A US Air Force RQ-1 Predator unmanned aerial vehicle. Photo: US Department of Defense/James L. Harper Jr. | Source” UN News Centre
In presenting his report on the use of armed drones within law enforcement to the General Assembly body that deals with social, humanitarian and cultural issues (Third Committee), Christof Heyns, the UN Special Rapporteur on extrajudicial, summary or arbitrary executions, stressed that such mechanized systems, controlled by a human from a distance, “can hardly do what police officers are supposed to do” such as using the minimum force required by the circumstances and assisting those who need help.*
With schools closed throughout the country as a result of the Ebola epidemic, Sierra Leone is bringing the classroom into students’ homes through the use of educational radio broadcasts.
© UNICEF Sierra Leone/2014/Romero | Moalem Siseh, 17, writes on a blackboard to help teach Uleymatu Conteh, 13, who is taking her school lessons by radio. The project aims to reach more than 1.7 million children in Sierra Leone who have no access to education because of the Ebola outbreak.
By Yolanda Romero*, Freetown, Sierra Leone, 21 October 2014 — At the end of a labyrinth of small streets in Freetown’s New England neighborhood lies the home of 13-year-old Uleymatu Conteh.
Normally this morning she would have made her way to school dodging the motorbike taxis and the market women selling fruits, sweets and bread. Instead, she is sitting on the floor of her home, listening to the radio and taking notes while leaning against a wooden stool.
She’s listening to a science lesson about non-living and living things, with the help of an older relative, Moalem Siseh, 17.
The incidences of torture and ill-treatment around the world have not been diminishing and the need for effective prevention is “as great as it ever has been,” a United Nations human rights expert on 21 October 2014 said as he urged Member States to do more to tackle domestic corruption in order to prevent such episodes of abuses.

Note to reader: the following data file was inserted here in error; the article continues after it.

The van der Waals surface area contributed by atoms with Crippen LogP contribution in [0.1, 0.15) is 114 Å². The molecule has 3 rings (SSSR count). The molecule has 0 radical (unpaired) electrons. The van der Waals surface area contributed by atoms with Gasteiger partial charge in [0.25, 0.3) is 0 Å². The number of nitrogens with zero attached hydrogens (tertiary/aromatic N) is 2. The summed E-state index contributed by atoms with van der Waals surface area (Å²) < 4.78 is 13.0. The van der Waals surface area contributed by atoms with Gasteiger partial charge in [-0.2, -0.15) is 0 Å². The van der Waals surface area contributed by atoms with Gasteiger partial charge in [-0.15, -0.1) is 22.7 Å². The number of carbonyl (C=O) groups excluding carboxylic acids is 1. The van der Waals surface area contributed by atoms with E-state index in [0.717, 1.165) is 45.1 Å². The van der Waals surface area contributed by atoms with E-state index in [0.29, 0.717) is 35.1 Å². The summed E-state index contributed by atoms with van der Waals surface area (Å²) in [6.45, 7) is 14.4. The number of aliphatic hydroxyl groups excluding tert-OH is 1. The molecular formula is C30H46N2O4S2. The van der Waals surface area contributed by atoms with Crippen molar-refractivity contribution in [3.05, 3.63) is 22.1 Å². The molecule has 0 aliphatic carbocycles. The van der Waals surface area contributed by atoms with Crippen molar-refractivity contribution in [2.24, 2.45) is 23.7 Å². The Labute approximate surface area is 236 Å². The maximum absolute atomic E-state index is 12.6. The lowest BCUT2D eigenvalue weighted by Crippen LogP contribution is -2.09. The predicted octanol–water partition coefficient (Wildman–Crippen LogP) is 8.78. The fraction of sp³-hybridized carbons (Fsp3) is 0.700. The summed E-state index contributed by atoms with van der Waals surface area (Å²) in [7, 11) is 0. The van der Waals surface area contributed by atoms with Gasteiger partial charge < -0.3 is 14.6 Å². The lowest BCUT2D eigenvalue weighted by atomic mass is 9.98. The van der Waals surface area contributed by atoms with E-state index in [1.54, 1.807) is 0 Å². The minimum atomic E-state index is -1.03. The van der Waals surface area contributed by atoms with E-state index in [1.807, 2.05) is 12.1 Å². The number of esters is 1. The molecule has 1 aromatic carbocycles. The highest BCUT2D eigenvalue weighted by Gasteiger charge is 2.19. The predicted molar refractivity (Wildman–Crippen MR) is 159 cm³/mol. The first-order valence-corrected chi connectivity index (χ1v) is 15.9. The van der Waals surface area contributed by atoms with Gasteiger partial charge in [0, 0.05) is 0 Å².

A mother and her children at a detention centre in Greece. Photo: UNHCR/J.Björgvinsson
“There is a clear connection between torture, ill-treatment and corrupt practices,” the chairperson of the UN Subcommittee on the Prevention of Torture (SPT), Malcolm Evans said as he presented the SPT’s annual report to the General Assembly’s main body dealing with social, humanitarian and cultural issues (Third Committee) in New York.
“Effective torture prevention must tackle corrupt practices too,” he added.
On the heels of last week’s visit to Gaza, United Nations Secretary-General Ban Ki-moon on 21 October 2014 told the Security Council today that promises made at a recent donor conference on rebuilding the war-ravaged enclave must “quickly materialize” into concrete assistance on the ground, especially as winter approaches.
UNRWA estimates around 17,000 destroyed or damaged homes, rendering 100,000 people homeless in Gaza. Photo: UNRWA Archives/Shareef Sarah
“Nothing could have prepared me for what I witnessed in Gaza. I saw mile after mile of wholesale destruction,” Ban recalled as he briefed the 15-member body on his first visit to Gaza since this past summer’s conflict.*